Custom Machine vs Mac Mini/Second Hand Mac Pro

Discussion in 'Buying Tips and Advice' started by htg, Feb 16, 2012.

  1. htg macrumors regular

    Joined:
    May 2, 2009
    #1
    Following the announcement of Mountain Lion today, I realise that I won't be able to continue with my current Macbook for much longer if I want the new OS, as it only has an Intel GMA X3100 chip.

    I've already decided I want a desktop as will probably end up doing a lot of video editing and processing, so I need something that packs a punch, and I'll probably want to play a few games as well, so it has to be reasonably high end. Here are the options I've come up with so far:

    1) Custom Built Machine: This seems so far like the best one. I don't have huge amounts of money to spend and I know I can get a kickass machine with the latest processor, memory, SSD and graphics for within my budget (about $800). I've never built a computer before, but there are some great video guides around so I reckon I could manage it. I would then install Mountain Lion on it, but I have a question regarding this. If I were to clone my current HD onto an SSD, and put that into my custom machine, would it work as normal? When the time comes, would I just be able to upgrade to Mountain Lion through the Mac App Store or would it require some complex Hackintosh type manoeuvre? If so, I might opt for one of the next two options, even though have a custom PC is a very tempting option, especially as I might want to install Windows 8 on a separate HD when the time comes as it looks pretty impressive with the new UI.

    2)Mac Mini: The new ones have some pretty impressive specs, but I still know I would have to compromise in that regard compared to a custom machine or a second hand Mac Pro. The other problem would be getting the stuff on my current HD over to the Mini but I'm pretty sure Apple will have that problem covered when you set it up. It's a while since I've set up a Mac so I can't quite remember what happens regarding transferring all your files, applications and content.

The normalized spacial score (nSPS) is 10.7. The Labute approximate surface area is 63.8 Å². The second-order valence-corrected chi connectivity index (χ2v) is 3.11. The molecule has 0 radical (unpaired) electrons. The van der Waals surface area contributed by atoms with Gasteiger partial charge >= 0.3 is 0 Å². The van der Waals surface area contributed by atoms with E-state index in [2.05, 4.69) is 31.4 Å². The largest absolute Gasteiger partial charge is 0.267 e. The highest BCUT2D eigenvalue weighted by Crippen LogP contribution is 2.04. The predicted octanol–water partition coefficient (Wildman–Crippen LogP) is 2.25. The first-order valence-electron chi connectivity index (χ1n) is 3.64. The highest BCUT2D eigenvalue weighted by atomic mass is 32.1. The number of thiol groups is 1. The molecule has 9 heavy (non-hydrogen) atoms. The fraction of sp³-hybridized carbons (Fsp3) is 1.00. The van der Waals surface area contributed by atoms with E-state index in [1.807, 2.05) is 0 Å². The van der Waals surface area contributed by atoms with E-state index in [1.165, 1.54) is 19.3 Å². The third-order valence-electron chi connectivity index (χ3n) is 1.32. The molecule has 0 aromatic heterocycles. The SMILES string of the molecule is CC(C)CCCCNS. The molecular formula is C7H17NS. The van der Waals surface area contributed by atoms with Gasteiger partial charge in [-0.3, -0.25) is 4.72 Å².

3) Second hand Mac Pro: I've checked on eBay and the cheapest ones sell for within my budget, and they would probably deliver the best performance. What's more I can upgrade almost everything about it, something which is very useful and something that I can't do with the Mini. And it's made by Apple so I wouldn't have any potential complications with regarding to installing Mountain Lion.

    I'm off to uni next year, and I probably won't actually buy anything until early summer, but I still want to hear what you guys have to say.
     
  2. throAU macrumors 601

    throAU

    Joined:
    Feb 13, 2012
    Location:
    Perth, Western Australia
    #2
    Any sandy bridge (onwards) core i7 with SSD and 16gb of ram.

    Save the money you'd spend on a 3d card, and buy a console for gaming?

    I suspect that a current sandy bridge/coming ivy bridge with 16gb ram and SSD will blow a secondhand mac pro out of the water performance wise for what you are doing, for the equivalent price.

    Transferring data is simple: if you use time machine, you simply point your new mac at your old time machine backup when running through the startup wizard and it will bring everything over (apps, data, the lot).
     
  3. htg thread starter macrumors regular

    Joined:
    May 2, 2009
    #3